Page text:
Lets make 2018 count
2017 will go down in the history books as an eventful year for SADC.
By December 2016, the region was still facing a severe drought that threatened the lives of many. The economy was slowing down considerably as a result of falling commodity prices. As a result, jobs have been lost, some businesses closed shop and governments lost out on tax revenue.
Some governments like Namibia and South Africa were down graded to low investment grade status by so-called international rating agencies.
On the political front, the region remained on edge as post-election situations in Zambia and Lesotho remained tense and worrisome. The DRC is still to hold elections, while Angola and Zimbabwe experienced peaceful transfer of power from one president to another.
Zimbabwe is still a work in progress as President Emmerson Mnangagwa is not only working towards reforming the country’s economy but has also promised elections in 2018.
In Namibia, President Hage Geingob was in late November elected the president of ruling SWAPO Party after serving in acting capacity since 2015. This secures him presidential candidature for the next presidential election in 2019, which will decide whether he will serve for the second term as Head of State. If elected, this will enable him to focus on delivering on the country’s promised prosperity.
There are some lessons to be learnt from 2017 and one of them is that SADC is matured enough to guarantee political stability for its citizenry. The region has also proven that it can ensure that its members are able to hold peaceful, free and fair elections, which do not require supervision from the outside world, Angola being a case in point.
For that the region deserves a pat in the back for its achievements this year. But the year has come to an end and we are already looking at 2018. Our wish for the year is that each and every SADC member state makes it their new year’s resolution to build on the current success to ensure that SADC implements and achieves its aims and objectives and to solve the immediate challenges facing the region, which are regional integration, industrialisation and stability.
With regional integration, we would like to point out that it is diversity that at times drives growth and innovation.
The free movement of people, goods and services, is a model that can improve trade among member states.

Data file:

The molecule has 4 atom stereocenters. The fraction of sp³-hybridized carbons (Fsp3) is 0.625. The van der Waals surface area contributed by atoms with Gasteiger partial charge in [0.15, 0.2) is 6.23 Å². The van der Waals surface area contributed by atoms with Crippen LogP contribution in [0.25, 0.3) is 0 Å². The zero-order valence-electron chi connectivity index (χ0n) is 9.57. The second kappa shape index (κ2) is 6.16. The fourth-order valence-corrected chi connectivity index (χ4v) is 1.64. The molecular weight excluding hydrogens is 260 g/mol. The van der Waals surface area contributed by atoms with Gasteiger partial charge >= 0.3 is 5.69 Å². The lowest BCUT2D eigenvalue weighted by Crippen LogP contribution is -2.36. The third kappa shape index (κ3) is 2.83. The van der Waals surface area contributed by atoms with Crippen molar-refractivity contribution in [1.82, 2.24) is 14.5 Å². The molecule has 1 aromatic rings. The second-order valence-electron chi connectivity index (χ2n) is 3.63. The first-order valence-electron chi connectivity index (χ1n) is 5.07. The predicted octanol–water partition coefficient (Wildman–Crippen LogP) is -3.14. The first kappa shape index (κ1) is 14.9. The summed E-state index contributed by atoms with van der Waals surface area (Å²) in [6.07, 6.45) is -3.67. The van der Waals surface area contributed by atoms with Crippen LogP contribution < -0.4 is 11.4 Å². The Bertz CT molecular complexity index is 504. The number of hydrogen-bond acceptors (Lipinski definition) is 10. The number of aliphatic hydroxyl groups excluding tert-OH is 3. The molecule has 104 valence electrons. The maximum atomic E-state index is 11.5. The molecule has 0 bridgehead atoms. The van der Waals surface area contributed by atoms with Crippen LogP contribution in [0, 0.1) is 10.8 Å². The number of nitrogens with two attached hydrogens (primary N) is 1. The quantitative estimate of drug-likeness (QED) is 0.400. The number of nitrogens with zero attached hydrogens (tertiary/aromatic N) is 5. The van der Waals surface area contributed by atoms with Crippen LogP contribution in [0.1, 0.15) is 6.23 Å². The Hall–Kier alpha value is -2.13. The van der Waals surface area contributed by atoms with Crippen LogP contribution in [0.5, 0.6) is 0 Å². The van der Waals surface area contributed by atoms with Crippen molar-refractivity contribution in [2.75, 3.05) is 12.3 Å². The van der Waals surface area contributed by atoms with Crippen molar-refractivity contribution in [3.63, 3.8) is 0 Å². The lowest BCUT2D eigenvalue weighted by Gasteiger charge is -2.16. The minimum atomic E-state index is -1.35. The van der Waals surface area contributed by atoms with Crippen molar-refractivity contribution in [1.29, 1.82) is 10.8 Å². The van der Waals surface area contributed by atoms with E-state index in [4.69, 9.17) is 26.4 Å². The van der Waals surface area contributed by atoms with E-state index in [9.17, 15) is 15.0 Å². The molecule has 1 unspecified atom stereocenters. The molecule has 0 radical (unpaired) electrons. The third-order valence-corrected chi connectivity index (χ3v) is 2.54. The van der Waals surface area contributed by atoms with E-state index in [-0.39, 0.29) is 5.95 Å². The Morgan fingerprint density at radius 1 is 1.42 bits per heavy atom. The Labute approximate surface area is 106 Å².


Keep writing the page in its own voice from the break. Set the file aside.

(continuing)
This would come with governments in the region reducing visa restrictions and allowing people to move freely in the region in pursuit of trade. We can no longer afford to have visa requirements for people attending a one-day business meeting in SADC, while a significant number of Europeans can freely move in the region free form the stringent visa requirements imposed on Africans. This was also emphasised by President Geingob when he said that such restrictions seem to mainly target Africans.
Regional integration is closely linked to regional industrialisation.
Regional industrialisation cannot be achieved if we as a region fail to implement regional integration, because how then will we tap into the resources, both human and material, available in the region? In order to industrialise, we need to work towards a common good. Without lowering the cost of production the region will find it difficult to industrialise. But history has taught us that some countries refuse to partner up with their neighbours to jointly work on projects that can make the cost of production in the region cheaper.
The abandonment of the Inga hydro-power project in the DRC is just one example.
As a region we are talking about the fourth industrial revolution, which is basically focused on using ICT as a means of development, economic growth and improved productivity. This will require us to invest in education to ensure that our citizens are able to utilise ICTs not only as a means of production but to ensure smoother service delivery in other sectors such as health care, water and electricity.
It is also a fact that without peace and stability all our aspiration for creating a utopian SADC will fail if peace and stability is not guaranteed in the region. We might want to take a cue from Zimbabwe, when the country’s military found a Zimbabwean solution to a peaceful exchange of power. One which did not interrupt the running of the country and also with no loss of life.
We would like the region to take a proactive approach to solving the volatile situations in the DRC and Lesotho.
After all, the region cannot see prosperity if part of it does not enjoy the same peace and stability.
We call upon our governments and leaders to make 2018 the year which we deliver for our people.